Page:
It’s an indication of how desensitized or numb they are to seeing this type of shocking death. Franco’s movies often make reference to the criminal violence in Mexico that disrupts what seem to be tranquil environments of the wealthy and elite who think they’re above any of this violence. Berenice might be accustomed to seeing or hearing about tourist areas in Mexico getting these violent attacks, but why does Neil seem so emotionally detached from witnessing this death? The answer becomes clearer toward the end of the movie.

Roth gives an intriguing performance as the mysterious Neil, whose character is the lynchpin that holds this entire story together. Neil’s reactions and what happens to him are what make “Sundown” the most interesting. The other cast members’ performances get the job done just fine. Neil’s journey in “Sundown” might be perplexing, but it’s never predictable.

Bleecker Street released “Sundown” in select U.S. cinemas on January 28, 2022. The movie was released on digital and VOD on February 17, 2022.

Review: ‘New Order’ (2021), starring Naian González Norvind, Diego Boneta, Fernando Cuautle, Mónica Del Carmen, Eligio Melendez, Dario Yazbek Bernal and Lisa Owen

June 7, 2021

by Carla Hay

Naian González Norvind and Fernando Cuautle in “New Order” (Photo courtesy of Neon)

“New Order” (2021)

Directed by Michel Franco

Spanish with subtitles

Culture Representation: Taking place in an unnamed city in Mexico, the dramatic film “New Order” features an all-Latino cast of characters representing the working-class, middle-class and wealthy.

Culture Clash: A wedding celebration at a wealthy family’s estate is invaded by rioters protesting against the elites of society.

Culture Audience: “New Order” will appeal primarily to people who are interested in stories about conflicts between social classes, but some of the brutal violence in the movie might be too much for some viewers to take.

Diego Boneta and Fernando Cuautle in “New Order” (Photo courtesy of Neon)

“New Order” raises provocative questions in this raw and disturbing depiction of clashes between the “haves” and the “have nots.” One of the biggest questions has to do with blurred lines of morality when people who think they are oppressed become the oppressors. And the movie brings forth the ongoing debate over social protests, when some people think violence isn’t the answer, while others have a “by any means necessary” set of beliefs.

Written and directed by Michel Franco, “New Order” is also a blistering commentary on political violence in Mexico, although the movie’s themes can apply to any country that has been divided over official or unofficial civil wars. The movie is told mainly from the point of view of the well-to-do protagonists who start off thinking that they’re going to an elegant wedding but end up experiencing horrors beyond their worst nightmares.

Much of the first half of the movie takes place on a wealthy family’s estate, where the wedding is scheduled for that day. Outside the estate, there are hints that angry protests have caused a lot of upheaval in the surrounding area. Roads have been blocked off by police. And the protesters have been splattering green paint on people and property.

What they are protesting is never explicitly stated, but it doesn’t really have to be, because it’s clear that it’s an uprising against a society that the protestors think needs to be radically dismantled. Meanwhile, the people at the mansion are doing their best to ignore what’s happening around them because they think whatever is happening outside in the streets doesn’t really apply to them.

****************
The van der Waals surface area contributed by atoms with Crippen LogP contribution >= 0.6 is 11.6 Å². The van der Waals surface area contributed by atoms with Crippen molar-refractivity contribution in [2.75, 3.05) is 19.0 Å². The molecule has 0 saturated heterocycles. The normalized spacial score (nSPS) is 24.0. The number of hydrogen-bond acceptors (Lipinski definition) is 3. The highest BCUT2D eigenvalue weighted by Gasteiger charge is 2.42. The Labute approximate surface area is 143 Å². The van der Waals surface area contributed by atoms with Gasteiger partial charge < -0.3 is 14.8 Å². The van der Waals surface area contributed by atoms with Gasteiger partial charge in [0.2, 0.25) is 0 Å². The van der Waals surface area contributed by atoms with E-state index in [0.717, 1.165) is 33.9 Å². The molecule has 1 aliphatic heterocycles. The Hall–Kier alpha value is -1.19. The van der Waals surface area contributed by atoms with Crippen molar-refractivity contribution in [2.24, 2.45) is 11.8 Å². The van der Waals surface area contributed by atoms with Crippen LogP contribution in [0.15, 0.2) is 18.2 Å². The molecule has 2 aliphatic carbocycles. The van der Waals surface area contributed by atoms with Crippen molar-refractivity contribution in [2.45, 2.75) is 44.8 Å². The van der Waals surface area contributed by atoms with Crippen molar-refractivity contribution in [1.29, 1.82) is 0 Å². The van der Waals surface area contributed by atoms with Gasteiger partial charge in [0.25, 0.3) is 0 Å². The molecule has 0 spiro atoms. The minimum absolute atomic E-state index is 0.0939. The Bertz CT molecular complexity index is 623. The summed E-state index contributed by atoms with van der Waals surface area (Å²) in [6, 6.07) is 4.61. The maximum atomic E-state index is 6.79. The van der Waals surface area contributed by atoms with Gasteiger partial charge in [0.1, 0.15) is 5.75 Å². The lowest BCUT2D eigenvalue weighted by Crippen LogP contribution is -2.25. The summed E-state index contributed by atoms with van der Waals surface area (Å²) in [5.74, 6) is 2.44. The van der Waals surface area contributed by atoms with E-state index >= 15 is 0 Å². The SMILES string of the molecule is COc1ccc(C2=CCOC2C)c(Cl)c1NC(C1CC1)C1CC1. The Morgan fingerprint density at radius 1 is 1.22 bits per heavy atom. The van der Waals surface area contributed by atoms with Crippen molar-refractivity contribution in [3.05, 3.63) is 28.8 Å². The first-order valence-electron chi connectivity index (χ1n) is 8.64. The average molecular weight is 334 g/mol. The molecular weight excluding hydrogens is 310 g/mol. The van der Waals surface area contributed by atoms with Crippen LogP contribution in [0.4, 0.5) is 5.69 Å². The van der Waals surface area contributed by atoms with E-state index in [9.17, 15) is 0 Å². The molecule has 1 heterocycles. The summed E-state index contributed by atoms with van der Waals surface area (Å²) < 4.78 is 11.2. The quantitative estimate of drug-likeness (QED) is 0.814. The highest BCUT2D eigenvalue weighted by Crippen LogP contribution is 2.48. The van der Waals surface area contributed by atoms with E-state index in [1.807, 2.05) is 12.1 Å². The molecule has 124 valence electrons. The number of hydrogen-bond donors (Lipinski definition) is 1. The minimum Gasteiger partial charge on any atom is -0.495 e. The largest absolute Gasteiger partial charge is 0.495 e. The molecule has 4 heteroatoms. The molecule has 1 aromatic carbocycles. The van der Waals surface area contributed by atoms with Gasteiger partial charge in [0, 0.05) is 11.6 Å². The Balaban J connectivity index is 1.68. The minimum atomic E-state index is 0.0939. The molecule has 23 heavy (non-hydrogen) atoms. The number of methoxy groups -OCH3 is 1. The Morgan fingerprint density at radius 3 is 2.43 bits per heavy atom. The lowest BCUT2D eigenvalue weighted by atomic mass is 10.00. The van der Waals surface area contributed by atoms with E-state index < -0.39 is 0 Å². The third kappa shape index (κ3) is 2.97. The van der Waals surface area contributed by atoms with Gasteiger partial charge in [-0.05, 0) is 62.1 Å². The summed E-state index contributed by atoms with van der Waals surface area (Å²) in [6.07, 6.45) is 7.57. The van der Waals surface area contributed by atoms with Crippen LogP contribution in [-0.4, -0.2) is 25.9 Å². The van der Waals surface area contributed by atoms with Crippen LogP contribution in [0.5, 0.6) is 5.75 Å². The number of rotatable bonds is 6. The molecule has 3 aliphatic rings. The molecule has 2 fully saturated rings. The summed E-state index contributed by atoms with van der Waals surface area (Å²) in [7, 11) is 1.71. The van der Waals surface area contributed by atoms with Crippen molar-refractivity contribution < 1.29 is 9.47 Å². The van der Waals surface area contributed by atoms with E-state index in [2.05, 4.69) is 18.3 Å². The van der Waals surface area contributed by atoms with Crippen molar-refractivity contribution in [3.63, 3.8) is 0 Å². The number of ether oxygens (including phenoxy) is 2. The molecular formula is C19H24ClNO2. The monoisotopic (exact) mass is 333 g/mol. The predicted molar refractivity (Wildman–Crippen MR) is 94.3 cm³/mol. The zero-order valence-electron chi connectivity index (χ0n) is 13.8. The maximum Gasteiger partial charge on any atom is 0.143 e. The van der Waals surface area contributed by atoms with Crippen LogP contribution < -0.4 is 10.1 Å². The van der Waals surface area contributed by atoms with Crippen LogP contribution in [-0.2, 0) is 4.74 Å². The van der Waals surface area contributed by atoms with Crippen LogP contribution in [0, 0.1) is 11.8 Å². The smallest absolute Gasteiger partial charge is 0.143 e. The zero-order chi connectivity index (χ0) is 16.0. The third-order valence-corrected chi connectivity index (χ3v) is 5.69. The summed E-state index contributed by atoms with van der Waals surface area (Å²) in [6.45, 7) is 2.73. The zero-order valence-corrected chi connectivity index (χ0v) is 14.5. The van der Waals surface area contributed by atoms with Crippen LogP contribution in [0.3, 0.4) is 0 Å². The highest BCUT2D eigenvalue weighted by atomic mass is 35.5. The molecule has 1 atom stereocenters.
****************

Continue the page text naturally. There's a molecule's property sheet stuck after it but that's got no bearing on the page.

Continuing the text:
Franco’s message in “New Order” isn’t exactly subtle. It seems like he made this movie to say that it isn’t just wealthy people who have a sense of complacency, but it could be anyone who wants to ignore the reasons behind civil unrest. Letting this discontent fester without properly addressing it can have disastrous and tragic results.

The first half of the movie takes viewers into the world of the bride’s upper-crust family who is hosting the wedding. These scenes give a sense of how privileged and fortunate the family and their guests seemed to be before the chaos of the street protests changed their lives forever. The family members and the wedding guests have lulled themselves into a sense of security. It’s not necessarily pure arrogance in thinking that they’re “untouchable,” but it’s more out of ignorance of not knowing or not being able to relate to what’s making the protestors so filled with rage.

The movie’s main protagonist is Marianne Novello (played by Naian González Norvind), the 25-year-old bride-to-be, who is in a blissful romance with her handsome architect fiancé Alan (played by Dario Yazbek Bernal), who has an easygoing personality. They are so happy and in love that they can barely keep their hands off of each other at a pre-wedding party, hours before they are scheduled to exchange marriage vows. Alan is very supportive of Marianne and sees her as an equal partner.

Also at the wedding are:

  • Marianne’s older brother Daniel (played by Diego Boneta), who is a somehat cocky architect colleague of Alan’s.
  • Daniel’s pregnant wife Blanca (played by Ximena García), who is more introverted than Daniel.
  • Alan’s mother Pilar (played by Patricia Bernal), who is happy about his upcoming marriage.
  • Marianne and Daniel’s parents Ivan (played by Roberto Medina) and Rebecca (played by Lisa Owen), who also approve of the marriage.

The Novelo family has several servants, but the ones who get the most screen time are housekeeper Marta (played by Mónica Del Carmen) and her son Cristian (played by Fernando Cuautle), who’s a driver and occasional handyman. There are some security personnel at the wedding too. But viewers will eventually see that these security staffers will be outnumbered and not all of the Novelo family employees are loyal.